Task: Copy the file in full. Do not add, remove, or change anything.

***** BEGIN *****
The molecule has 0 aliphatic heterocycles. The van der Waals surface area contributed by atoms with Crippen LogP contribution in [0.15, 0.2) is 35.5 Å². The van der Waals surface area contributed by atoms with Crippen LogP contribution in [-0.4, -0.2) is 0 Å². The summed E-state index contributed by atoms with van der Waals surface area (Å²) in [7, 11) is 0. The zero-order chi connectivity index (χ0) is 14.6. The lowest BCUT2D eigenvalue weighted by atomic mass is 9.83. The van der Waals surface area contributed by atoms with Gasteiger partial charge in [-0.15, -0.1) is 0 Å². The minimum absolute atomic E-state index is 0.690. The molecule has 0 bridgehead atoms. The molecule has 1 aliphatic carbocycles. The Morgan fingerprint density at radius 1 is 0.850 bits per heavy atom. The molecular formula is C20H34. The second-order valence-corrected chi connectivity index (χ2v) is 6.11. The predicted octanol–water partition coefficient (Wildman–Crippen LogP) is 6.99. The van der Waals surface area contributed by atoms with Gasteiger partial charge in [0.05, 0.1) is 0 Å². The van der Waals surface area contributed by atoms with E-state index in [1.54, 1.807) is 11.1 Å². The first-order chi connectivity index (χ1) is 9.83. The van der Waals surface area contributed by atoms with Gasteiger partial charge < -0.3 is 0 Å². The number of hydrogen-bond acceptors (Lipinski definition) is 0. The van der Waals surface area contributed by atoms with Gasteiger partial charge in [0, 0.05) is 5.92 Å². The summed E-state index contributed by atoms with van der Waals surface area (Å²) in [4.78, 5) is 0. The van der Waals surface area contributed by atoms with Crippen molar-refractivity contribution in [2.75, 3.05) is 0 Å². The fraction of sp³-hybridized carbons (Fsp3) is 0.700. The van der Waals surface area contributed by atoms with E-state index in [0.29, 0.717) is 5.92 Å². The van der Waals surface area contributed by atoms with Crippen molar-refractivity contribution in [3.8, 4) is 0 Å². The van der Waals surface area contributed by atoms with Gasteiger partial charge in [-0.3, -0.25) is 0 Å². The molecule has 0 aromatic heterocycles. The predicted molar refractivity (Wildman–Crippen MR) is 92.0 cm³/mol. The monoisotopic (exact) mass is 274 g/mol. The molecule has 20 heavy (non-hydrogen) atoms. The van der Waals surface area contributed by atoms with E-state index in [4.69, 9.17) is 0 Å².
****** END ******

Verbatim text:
The molecule has 0 aliphatic heterocycles. The van der Waals surface area contributed by atoms with Crippen LogP contribution in [0.15, 0.2) is 35.5 Å². The van der Waals surface area contributed by atoms with Crippen LogP contribution in [-0.4, -0.2) is 0 Å². The summed E-state index contributed by atoms with van der Waals surface area (Å²) in [7, 11) is 0. The zero-order chi connectivity index (χ0) is 14.6. The lowest BCUT2D eigenvalue weighted by atomic mass is 9.83. The van der Waals surface area contributed by atoms with Gasteiger partial charge in [-0.15, -0.1) is 0 Å². The minimum absolute atomic E-state index is 0.690. The molecule has 0 bridgehead atoms. The molecule has 1 aliphatic carbocycles. The Morgan fingerprint density at radius 1 is 0.850 bits per heavy atom. The molecular formula is C20H34. The second-order valence-corrected chi connectivity index (χ2v) is 6.11. The predicted octanol–water partition coefficient (Wildman–Crippen LogP) is 6.99. The van der Waals surface area contributed by atoms with Gasteiger partial charge in [0.05, 0.1) is 0 Å². The van der Waals surface area contributed by atoms with E-state index in [1.54, 1.807) is 11.1 Å². The first-order chi connectivity index (χ1) is 9.83. The van der Waals surface area contributed by atoms with Gasteiger partial charge < -0.3 is 0 Å². The number of hydrogen-bond acceptors (Lipinski definition) is 0. The van der Waals surface area contributed by atoms with Gasteiger partial charge in [0, 0.05) is 5.92 Å². The summed E-state index contributed by atoms with van der Waals surface area (Å²) in [4.78, 5) is 0. The van der Waals surface area contributed by atoms with Crippen molar-refractivity contribution in [2.75, 3.05) is 0 Å². The fraction of sp³-hybridized carbons (Fsp3) is 0.700. The van der Waals surface area contributed by atoms with E-state index in [0.29, 0.717) is 5.92 Å². The van der Waals surface area contributed by atoms with Crippen molar-refractivity contribution in [3.8, 4) is 0 Å². The van der Waals surface area contributed by atoms with Gasteiger partial charge in [-0.3, -0.25) is 0 Å². The molecule has 0 aromatic heterocycles. The predicted molar refractivity (Wildman–Crippen MR) is 92.0 cm³/mol. The monoisotopic (exact) mass is 274 g/mol. The molecule has 20 heavy (non-hydrogen) atoms. The van der Waals surface area contributed by atoms with E-state index in [4.69, 9.17) is 0 Å².